We close out with a couple of classics back in print. Downtempo savants Zero 7 see their 2003 epic ‘When It Falls’ expanded, and we have a new colored vinyl version of the red and evergreen album from Belle & Sebastian, ‘If You’re Feeling Sinister’.


The mistress has me on double-duty this week as Evan suns himself on a New Jersey beach, so here’s the advance word on this week’s vinyl batch.

Decidedly Californian bent to the rock section this week, with LA grabbing up a lot of the new bin real estate. Listen, I know a lot of you might not care for The Eagles, but everyday I stay ringing up their discography. It’ll happen again this week. Check other sunshine standbys like Fleetwood Mac (Rumours), The Flying Burrito Brothers, Rickie Lee Jones, Warren Zevon and Canadian exiles Joni Mitchell and Neil Young.

The Liverpool lads are also well-repped, though curiously, no solo Lennon. A clean copy of “All Things” makes up for that, as do more than a handful of early mono Beatles pressings. It’s a nice week for soundtracks, and while we have killer stuff from Morricone and classics like “The Graduate” and “Easy Rider,” the real pull is the group of 80s popcorn faves. Check out these Reagan-era blockbusters: “Ghostbusters 2,” “Empire Strikes Back,” “Goonies,” “Meatballs,” and “Breakfast Club.”

Jazz this week is distinguished by a bunch of Blue Note reissues that we have priced to move. Great way to get foundational sessions from Lee Morgan, Stanley Turrentine and Wayne Shorter. There’s also the hip “Sweet Love, Bitter” soundtrack by Mal Waldron on a handsome Impulse gatefold. Aside from three albums from cosmic folkie Sandy Bull, look for stray shots from Willie Colon, Van Dyke Parks, Andre Cymone, Stevie Wonder, Jimmy Caster and the very groovy, very overlooked collaborative full-length from Roy Ayers and Wayne Henderson.


Look, at this point I’d settle for The Darkman’s solo joint but that ain’t happening either. Despite empty chambers, there is some non-Wu goodness to be had this week. Hip-hop leads the way with classics from Pete Rock & CL Smooth, Outkast, Hov, Snoop and The Fugees, while the R&B side is propped up by D’Angelo’s “VooDoo” and “Fresh” by Sly. Things is getting funky courtesy of the Ohio Players, Bootsy, Tower of Power and Prince. The jazz racks are replenished, highlighted by Ornette’s “Shape of Jazz to Come,” a session from Art Pepper backed by Miles’ first classic quintet rhythm section, Don Cherry and Ed Blackwell’s “El Corazon” and “Everybody Digs Bill Evans” by Bill Evans. Plenty other sweet sides from Charlie Haden, Lou Donaldson, Trane and Dave Brubeck are going out as well. The high heat of late summer is perfectly synchronized with the heady desert stylings of Calexico and we have a five-pack spanning the Arizonans’ career. There’s also a pair of the recent Buzzcocks digipack reissues as well as stray shots from Jonathan Richman and Lou Reed. Of more recent vintage, peep material from Sigur Ros, Fleet Foxes, Postal Service and Tool. Lastly, the experimental and avant garde gets some shine with hotly-tipped sides from Eno, Terry Riley, Arvo Part and John Zorn.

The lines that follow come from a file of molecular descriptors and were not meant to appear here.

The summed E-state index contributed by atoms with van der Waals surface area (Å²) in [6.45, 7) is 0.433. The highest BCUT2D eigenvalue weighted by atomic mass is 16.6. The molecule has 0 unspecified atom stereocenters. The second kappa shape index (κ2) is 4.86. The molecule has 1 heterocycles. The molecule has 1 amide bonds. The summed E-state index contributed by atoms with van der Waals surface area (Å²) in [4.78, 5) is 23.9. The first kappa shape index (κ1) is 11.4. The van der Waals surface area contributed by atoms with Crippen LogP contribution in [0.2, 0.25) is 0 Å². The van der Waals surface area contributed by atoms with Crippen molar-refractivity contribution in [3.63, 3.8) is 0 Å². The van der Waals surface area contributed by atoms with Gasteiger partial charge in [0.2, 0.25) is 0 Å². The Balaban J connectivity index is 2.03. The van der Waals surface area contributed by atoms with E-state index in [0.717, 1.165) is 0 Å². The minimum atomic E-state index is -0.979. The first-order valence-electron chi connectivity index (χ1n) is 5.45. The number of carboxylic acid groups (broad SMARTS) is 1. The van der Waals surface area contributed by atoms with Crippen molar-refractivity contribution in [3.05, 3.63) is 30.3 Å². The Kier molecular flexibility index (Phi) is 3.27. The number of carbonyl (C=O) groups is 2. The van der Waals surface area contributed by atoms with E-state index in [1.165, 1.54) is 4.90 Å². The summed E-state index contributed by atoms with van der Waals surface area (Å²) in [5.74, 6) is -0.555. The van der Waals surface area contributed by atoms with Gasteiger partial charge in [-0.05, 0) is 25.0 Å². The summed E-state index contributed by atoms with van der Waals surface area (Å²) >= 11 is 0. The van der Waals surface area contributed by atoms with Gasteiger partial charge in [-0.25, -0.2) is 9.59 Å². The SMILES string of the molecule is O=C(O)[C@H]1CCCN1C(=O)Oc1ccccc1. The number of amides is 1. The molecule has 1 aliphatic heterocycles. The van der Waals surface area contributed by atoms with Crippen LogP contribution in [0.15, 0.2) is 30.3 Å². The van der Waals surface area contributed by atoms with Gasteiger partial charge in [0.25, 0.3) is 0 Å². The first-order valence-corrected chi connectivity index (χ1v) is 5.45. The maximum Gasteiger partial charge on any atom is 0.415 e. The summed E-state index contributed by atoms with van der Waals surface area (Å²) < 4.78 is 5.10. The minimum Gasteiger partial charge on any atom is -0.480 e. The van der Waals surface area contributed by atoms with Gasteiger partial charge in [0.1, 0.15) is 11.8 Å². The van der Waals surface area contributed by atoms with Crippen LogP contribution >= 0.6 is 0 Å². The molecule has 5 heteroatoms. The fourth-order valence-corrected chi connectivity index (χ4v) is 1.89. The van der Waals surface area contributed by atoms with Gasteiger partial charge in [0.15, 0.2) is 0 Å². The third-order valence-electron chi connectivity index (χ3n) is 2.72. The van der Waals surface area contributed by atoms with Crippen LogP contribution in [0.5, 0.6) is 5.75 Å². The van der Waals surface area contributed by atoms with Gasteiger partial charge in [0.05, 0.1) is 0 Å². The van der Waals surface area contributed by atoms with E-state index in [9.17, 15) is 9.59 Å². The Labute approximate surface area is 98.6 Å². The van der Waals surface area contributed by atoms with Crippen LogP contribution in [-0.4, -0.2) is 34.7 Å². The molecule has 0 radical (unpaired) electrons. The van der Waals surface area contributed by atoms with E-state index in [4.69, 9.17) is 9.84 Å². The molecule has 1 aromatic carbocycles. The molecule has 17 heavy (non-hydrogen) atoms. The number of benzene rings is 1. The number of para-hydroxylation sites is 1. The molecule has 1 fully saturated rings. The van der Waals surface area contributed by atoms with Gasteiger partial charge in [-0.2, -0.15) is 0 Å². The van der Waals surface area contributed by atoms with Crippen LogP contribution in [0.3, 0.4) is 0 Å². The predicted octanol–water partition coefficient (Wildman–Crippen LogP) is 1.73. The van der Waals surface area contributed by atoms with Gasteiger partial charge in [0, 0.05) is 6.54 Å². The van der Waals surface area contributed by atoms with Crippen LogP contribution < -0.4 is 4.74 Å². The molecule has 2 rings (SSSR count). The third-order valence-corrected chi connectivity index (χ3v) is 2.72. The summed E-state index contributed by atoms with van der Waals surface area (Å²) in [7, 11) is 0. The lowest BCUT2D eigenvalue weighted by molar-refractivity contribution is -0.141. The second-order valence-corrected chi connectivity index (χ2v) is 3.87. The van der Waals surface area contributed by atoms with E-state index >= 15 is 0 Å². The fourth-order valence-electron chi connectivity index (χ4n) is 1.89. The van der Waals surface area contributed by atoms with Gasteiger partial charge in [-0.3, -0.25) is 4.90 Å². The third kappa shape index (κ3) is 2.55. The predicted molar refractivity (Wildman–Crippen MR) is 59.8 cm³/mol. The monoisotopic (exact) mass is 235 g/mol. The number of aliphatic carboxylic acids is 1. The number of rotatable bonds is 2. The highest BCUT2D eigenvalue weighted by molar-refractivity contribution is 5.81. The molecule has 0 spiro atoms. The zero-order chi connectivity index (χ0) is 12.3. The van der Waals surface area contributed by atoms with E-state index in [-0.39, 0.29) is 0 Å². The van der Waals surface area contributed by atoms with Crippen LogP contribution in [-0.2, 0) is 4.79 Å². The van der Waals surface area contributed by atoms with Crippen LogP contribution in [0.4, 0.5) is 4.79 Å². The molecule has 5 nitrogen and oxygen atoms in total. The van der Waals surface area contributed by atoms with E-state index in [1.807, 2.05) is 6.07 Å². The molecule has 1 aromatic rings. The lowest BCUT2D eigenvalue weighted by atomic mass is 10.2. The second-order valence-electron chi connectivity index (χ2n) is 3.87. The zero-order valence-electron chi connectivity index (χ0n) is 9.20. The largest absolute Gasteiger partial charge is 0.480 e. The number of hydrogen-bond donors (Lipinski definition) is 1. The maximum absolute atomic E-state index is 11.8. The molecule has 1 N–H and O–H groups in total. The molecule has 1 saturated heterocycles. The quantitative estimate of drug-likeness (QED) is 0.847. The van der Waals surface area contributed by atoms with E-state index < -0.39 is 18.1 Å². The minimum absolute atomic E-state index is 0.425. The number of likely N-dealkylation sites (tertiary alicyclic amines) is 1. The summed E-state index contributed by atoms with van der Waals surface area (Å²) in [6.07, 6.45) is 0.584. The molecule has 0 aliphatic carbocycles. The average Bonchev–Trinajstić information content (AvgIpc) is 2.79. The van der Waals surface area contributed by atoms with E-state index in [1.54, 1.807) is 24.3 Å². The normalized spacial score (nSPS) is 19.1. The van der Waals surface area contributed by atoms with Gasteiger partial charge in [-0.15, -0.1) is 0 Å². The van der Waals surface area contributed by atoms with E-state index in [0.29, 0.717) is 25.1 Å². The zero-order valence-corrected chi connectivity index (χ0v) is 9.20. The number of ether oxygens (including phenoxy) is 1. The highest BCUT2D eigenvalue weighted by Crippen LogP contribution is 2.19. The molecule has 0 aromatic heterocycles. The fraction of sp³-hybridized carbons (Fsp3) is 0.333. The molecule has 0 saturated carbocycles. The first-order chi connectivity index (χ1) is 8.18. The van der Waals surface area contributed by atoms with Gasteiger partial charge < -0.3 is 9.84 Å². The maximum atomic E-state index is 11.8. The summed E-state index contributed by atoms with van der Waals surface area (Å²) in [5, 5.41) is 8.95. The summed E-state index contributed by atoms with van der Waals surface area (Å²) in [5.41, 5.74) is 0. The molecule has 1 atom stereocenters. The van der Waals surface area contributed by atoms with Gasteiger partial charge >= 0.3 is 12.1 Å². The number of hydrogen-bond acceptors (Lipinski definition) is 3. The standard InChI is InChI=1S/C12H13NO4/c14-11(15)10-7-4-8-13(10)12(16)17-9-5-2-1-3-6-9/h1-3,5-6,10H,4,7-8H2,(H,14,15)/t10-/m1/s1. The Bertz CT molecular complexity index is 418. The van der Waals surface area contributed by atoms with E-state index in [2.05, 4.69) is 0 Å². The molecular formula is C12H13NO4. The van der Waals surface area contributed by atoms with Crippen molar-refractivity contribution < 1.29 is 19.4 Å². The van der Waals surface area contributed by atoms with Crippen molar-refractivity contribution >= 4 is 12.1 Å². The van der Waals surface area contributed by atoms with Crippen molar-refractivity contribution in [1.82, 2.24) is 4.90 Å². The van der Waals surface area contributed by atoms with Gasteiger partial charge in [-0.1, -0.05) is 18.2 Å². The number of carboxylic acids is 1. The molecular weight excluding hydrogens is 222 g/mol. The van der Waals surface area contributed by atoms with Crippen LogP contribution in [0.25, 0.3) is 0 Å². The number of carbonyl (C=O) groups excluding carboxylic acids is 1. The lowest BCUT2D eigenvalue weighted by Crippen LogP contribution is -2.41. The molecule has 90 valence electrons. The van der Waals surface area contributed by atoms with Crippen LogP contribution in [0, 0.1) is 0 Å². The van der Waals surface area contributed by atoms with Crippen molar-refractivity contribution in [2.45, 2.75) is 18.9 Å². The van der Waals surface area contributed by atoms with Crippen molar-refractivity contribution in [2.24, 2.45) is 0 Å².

It's warehouse pop-up season again! Last summer's road construction led us to broaden our horizons with a series of sales over at our eastside warehouse location. With a huge spread of bargain LPs, CDs, 45s, books, DVDs, and posters outside joined by a primo selection of collectible vinyl inside, we brought out a really great crowd, and many of you have asked when we would do it again! 
Save the date for August 29th!



Ron, Ryan, Angie, Marty, Evan, Matt, Ben, Will, Ed, Isaac, Larry, Andy, Mark, Jack, Sam, Eric & Mike